--> --> ABSTRACT: Channelised Turbidity Currents: New Experimental Insights Into Flow Structure and Secondary Flow, by Keevil, Gareth, Jeff Peakall, Jim Best; #90026 (2004)

Datapages, Inc.Print this page

Keevil, Gareth1, Jeff Peakall1, Jim Best1 
(1) University of Leeds, Leeds, United Kingdom

ABSTRACT: Channelised Turbidity Currents: New Experimental Insights Into Flow Structure and Secondary Flow

Submarine channels have long been considered analogous to meandering fluvial channels due to their similar planform geometry, these analogies being based largely on morphological characteristics, not observed fluid processes. Very little is known about the fluid dynamics of submarine channels at various stages of flow or channel evolution, limiting our ability to interpret the nature of these channels. 
This paper will present results from a series of new experiments where saline gravity currents were run through a submerged, fixed form, sinuous channel model. Ultrasonic velocity profiling provided high-resolution two-dimensional flow fields in multiple orientations, allowing for the first time visualisation and quantification of velocity profiles and secondary flows of a turbidity current within a sinuous submarine channel. The data reveals secondary flow cells are best developed at bend apexes and the basal component of the flow cell moves from the inside to outside of the bend, the reverse of that expected in classic fluvial models. The same experimental facility and channel model has been used to quantify and visualise a fluvial channel, providing a unique comparison between a submarine and fluvial channel.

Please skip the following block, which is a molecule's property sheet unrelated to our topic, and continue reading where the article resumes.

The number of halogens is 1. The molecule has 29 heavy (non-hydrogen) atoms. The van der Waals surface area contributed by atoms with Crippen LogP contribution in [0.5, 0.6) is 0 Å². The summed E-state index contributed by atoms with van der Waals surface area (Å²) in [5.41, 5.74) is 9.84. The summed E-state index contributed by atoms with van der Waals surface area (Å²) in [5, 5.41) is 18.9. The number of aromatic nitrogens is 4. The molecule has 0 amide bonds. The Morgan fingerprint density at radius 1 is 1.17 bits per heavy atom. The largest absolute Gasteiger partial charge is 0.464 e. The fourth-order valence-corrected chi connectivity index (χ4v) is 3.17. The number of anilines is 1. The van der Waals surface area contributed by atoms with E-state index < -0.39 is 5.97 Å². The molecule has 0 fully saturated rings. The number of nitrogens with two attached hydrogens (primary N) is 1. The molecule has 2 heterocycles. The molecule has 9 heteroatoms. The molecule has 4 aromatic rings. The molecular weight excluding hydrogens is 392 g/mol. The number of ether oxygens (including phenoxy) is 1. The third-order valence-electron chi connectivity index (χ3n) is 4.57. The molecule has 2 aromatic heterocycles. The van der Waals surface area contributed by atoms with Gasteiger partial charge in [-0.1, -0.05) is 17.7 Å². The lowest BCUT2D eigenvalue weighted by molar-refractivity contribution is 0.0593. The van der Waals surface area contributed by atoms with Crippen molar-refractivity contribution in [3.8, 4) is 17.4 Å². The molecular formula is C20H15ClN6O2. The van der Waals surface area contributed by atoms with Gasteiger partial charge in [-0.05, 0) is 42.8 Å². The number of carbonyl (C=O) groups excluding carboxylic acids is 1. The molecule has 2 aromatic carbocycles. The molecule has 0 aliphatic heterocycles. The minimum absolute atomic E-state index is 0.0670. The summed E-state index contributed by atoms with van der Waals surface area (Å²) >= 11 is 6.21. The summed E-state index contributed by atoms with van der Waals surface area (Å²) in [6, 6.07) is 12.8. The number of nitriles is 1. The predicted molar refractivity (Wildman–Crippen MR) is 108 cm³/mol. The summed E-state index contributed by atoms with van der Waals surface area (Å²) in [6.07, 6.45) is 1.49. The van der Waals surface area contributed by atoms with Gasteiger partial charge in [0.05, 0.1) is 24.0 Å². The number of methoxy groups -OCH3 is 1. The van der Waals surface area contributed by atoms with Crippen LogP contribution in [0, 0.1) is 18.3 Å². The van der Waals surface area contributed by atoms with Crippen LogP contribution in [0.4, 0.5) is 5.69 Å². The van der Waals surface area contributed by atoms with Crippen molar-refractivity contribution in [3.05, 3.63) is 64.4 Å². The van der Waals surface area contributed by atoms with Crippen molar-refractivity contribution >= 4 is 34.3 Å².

These results are of prime importance when assessing the validity of comparisons between submarine and fluvial channels, and the role of secondary flow cells in the migration and evolution of meander bends. This work demonstrates the fundamental nature of secondary flow in submarine channels, and subsequent controls on levee overspill, suggesting the flow processes controlling the evolution and migration of submarine and fluvial channels must fundamentally differ.


AAPG Search and Discovery Article #90026©2004 AAPG Annual Meeting, Dallas, Texas, April 18-21, 2004.